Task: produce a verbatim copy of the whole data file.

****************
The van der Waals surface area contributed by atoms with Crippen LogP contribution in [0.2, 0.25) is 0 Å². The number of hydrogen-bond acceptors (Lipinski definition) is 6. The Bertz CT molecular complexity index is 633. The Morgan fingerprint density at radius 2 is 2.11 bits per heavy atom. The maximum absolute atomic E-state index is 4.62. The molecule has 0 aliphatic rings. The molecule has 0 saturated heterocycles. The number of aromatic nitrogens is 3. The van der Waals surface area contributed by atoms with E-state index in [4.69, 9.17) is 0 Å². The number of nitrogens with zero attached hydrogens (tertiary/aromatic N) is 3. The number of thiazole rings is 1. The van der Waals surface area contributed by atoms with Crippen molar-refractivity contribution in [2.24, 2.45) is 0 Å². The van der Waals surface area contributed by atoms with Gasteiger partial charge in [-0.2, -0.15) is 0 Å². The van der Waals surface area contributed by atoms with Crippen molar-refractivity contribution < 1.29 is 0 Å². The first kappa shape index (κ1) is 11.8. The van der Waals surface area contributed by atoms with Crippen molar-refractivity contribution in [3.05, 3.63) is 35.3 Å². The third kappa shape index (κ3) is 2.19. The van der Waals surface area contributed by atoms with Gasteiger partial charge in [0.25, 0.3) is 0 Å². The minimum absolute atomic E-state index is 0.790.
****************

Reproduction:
The van der Waals surface area contributed by atoms with Crippen LogP contribution in [0.2, 0.25) is 0 Å². The number of hydrogen-bond acceptors (Lipinski definition) is 6. The Bertz CT molecular complexity index is 633. The Morgan fingerprint density at radius 2 is 2.11 bits per heavy atom. The maximum absolute atomic E-state index is 4.62. The molecule has 0 aliphatic rings. The molecule has 0 saturated heterocycles. The number of aromatic nitrogens is 3. The van der Waals surface area contributed by atoms with E-state index in [4.69, 9.17) is 0 Å². The number of nitrogens with zero attached hydrogens (tertiary/aromatic N) is 3. The number of thiazole rings is 1. The van der Waals surface area contributed by atoms with Crippen molar-refractivity contribution in [2.24, 2.45) is 0 Å². The van der Waals surface area contributed by atoms with Gasteiger partial charge in [-0.2, -0.15) is 0 Å². The van der Waals surface area contributed by atoms with Crippen molar-refractivity contribution < 1.29 is 0 Å². The first kappa shape index (κ1) is 11.8. The van der Waals surface area contributed by atoms with Crippen molar-refractivity contribution in [3.05, 3.63) is 35.3 Å². The third kappa shape index (κ3) is 2.19. The van der Waals surface area contributed by atoms with Gasteiger partial charge in [0.25, 0.3) is 0 Å². The minimum absolute atomic E-state index is 0.790.